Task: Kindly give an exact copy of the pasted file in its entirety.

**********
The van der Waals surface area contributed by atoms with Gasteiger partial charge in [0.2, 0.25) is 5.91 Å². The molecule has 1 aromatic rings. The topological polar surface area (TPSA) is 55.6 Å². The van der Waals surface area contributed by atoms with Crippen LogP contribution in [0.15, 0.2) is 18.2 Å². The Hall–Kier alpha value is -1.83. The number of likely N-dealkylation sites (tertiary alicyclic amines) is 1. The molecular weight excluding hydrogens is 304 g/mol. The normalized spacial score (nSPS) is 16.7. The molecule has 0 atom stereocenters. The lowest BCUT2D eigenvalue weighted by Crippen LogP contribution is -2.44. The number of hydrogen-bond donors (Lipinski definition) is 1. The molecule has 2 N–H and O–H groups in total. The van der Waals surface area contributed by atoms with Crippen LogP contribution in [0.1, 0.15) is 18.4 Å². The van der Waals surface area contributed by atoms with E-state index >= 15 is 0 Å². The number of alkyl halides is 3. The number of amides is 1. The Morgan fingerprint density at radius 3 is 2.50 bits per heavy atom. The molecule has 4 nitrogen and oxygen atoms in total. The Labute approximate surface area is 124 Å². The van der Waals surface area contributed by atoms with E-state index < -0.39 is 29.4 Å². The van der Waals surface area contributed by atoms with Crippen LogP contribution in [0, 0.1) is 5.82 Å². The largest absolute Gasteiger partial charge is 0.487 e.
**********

The van der Waals surface area contributed by atoms with Gasteiger partial charge in [0.2, 0.25) is 5.91 Å². The molecule has 1 aromatic rings. The topological polar surface area (TPSA) is 55.6 Å². The van der Waals surface area contributed by atoms with Crippen LogP contribution in [0.15, 0.2) is 18.2 Å². The Hall–Kier alpha value is -1.83. The number of likely N-dealkylation sites (tertiary alicyclic amines) is 1. The molecular weight excluding hydrogens is 304 g/mol. The normalized spacial score (nSPS) is 16.7. The molecule has 0 atom stereocenters. The lowest BCUT2D eigenvalue weighted by Crippen LogP contribution is -2.44. The number of hydrogen-bond donors (Lipinski definition) is 1. The molecule has 2 N–H and O–H groups in total. The van der Waals surface area contributed by atoms with Crippen LogP contribution in [0.1, 0.15) is 18.4 Å². The van der Waals surface area contributed by atoms with E-state index >= 15 is 0 Å². The number of alkyl halides is 3. The number of amides is 1. The Morgan fingerprint density at radius 3 is 2.50 bits per heavy atom. The molecule has 4 nitrogen and oxygen atoms in total. The Labute approximate surface area is 124 Å². The van der Waals surface area contributed by atoms with E-state index < -0.39 is 29.4 Å². The van der Waals surface area contributed by atoms with Crippen LogP contribution in [0, 0.1) is 5.82 Å². The largest absolute Gasteiger partial charge is 0.487 e.